Local leaders urged to make poverty a priority
November 1st, 2011
Omaha, NE – Omaha has one of the highest rates of black poverty in the nation. A national speaker on the issue, Tavis Smiley, stopped by Omaha last week, and urged leaders of the city to make poverty a priority.
National speaker and radio and television personality, Tavis Smiley, recently went on an 18-city poverty tour around the United States. And while Omaha wasn’t a scheduled stop on that tour, Smiley brought his message to the city anyway.
“I believe it is the telling of truth that allows suffering to speak,” Smiley said to a room of about 500 people during a fundraiser for the Omaha branch of the National Association for the Advancement of Colored People last week. “So that if nobody ever tells the truth about the suffering of everyday people, then that suffering gets rendered invisible.”
Smiley, and educator/activist Dr. Cornell West, have traveled throughout the country highlighting poverty and the many issues that come along with it including barriers to quality education, jobs, health care and an increase in criminal activity.
“What poverty does is it renders people as invisible, it makes them disposable,” Smiley said in an interview with KVNO News. “So they become a political afterthought, at best they become a political calculation. But nobody cares enough about their plight to do what needs to be done. It’s just unacceptable.”
“No priority in this city ought to be more important than making sure that the children of the city have a chance. I see too many children in Omaha, and across the country, who end up surrendering their life’s chances before they really even know their choices,” Smiley said.
Omaha has some of the highest rates of poverty among black children in the nation. In fact, by the most recent Census numbers, 52% of African American children live in poverty. Smiley said the citizens of this city shouldn’t allow these conditions to exist.
“Omaha is a great city, Nebraska is a great state, and this is a great nation,” he said. “I’ve never seen this country not tackle a problem that it made a priority. The bottom line is for the governor of this state, for the mayor of this city, for elected leaders in this state, it apparently has not as yet become a big enough priority,” Smiley added.
But some groups in Omaha have been trying to tackle this problem for some time. For the last five years, the African American Empowerment Network, a nonprofit organization, has been working toward uniting and transforming North Omaha, where much of the city’s African American community resides. Willie Barney is the president of the group. He said the city didn’t get to this point of poverty overnight, and it’s not going to solve it overnight either.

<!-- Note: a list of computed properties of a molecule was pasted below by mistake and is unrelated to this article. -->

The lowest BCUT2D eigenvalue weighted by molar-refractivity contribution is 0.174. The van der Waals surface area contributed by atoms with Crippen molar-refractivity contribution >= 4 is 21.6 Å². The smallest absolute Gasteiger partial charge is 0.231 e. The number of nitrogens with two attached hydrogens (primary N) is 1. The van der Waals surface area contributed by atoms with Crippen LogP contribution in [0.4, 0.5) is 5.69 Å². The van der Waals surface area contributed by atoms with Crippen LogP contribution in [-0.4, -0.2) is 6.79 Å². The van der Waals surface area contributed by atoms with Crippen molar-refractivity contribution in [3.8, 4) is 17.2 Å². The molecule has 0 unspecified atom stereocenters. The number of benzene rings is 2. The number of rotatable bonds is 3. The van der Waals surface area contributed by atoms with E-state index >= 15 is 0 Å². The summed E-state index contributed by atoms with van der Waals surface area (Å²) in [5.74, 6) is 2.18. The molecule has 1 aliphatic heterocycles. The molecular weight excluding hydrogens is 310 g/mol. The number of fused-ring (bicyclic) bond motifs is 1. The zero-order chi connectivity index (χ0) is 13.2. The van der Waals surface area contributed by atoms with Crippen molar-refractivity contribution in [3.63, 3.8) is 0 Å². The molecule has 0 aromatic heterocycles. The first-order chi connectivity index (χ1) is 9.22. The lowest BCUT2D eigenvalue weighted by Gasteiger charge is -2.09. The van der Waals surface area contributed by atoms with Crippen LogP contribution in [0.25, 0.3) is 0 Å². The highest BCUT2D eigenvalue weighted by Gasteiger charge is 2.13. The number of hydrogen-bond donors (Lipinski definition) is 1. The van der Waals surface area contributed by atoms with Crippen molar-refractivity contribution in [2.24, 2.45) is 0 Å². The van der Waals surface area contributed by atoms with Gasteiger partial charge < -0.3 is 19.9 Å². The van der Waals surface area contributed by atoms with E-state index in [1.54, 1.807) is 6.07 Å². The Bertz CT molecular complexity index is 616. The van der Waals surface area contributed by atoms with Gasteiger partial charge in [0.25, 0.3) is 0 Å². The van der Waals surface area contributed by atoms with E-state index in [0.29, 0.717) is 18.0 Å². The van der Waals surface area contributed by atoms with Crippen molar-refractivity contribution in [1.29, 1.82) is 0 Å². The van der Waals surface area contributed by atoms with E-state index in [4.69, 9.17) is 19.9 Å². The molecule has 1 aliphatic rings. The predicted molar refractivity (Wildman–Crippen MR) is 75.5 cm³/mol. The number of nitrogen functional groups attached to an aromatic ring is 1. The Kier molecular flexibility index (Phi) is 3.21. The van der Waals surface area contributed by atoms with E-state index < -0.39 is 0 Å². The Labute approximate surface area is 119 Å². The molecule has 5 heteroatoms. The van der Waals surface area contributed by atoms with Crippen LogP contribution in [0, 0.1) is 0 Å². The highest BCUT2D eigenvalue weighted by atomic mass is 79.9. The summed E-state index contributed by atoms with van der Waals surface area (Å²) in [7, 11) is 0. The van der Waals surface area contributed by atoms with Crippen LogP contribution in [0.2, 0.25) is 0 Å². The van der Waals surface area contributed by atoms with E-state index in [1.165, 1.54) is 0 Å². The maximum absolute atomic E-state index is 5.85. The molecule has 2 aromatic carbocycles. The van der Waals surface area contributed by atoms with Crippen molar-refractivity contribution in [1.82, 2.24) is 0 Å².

“There’s no question about it, the poverty is here, it’s been here,” Barney said. “At the same time now, I think (with) collaboration and projects and initiatives and people themselves being more engaged in the solutions, we can see things happen in Omaha that have not happened in other cities, as far as solving this issue and closing some of these long-standing gaps.”
“It’s not just poverty, it’s unemployment, it’s housing, it’s graduation rates, but some of those things, finally, are starting to move in the right direction,” Barney said.
North Omaha’s road to success, Barney said, isn’t going to happen tomorrow, but he’s hopeful that in 10 to 15 years, there will be tangible differences in the community. And he’s calling on everyone in the city to move from talking about what needs to be done to acting on a solution.
“At the same time we say personal responsibility, there’s also leadership accountability,” Barney said. “And whether you’re an elected official, whether you’re a pastor, a business leader, leading an organization, neighborhood association leader, everyone then looks at each other, and accountability as extremely important.”
“What I mean by that is, I’m not one of those who goes out on the street and points the fingers and blame and all that stuff, but let’s sit down at the table and figure out how we can solve this,” Barney said.
Back at the NAACP banquet, some elected and community leaders filled a hotel Convention Center in central Omaha to hear Tavis Smiley speak. Smiley said ending poverty in America starts with people who decide to become leaders. And, he said, anyone with a following can be a leader.
“Too many folks (are) chasing success but not concerned about greatness,” he said. “You can be successful and never be great, but you will never be great without being successful.”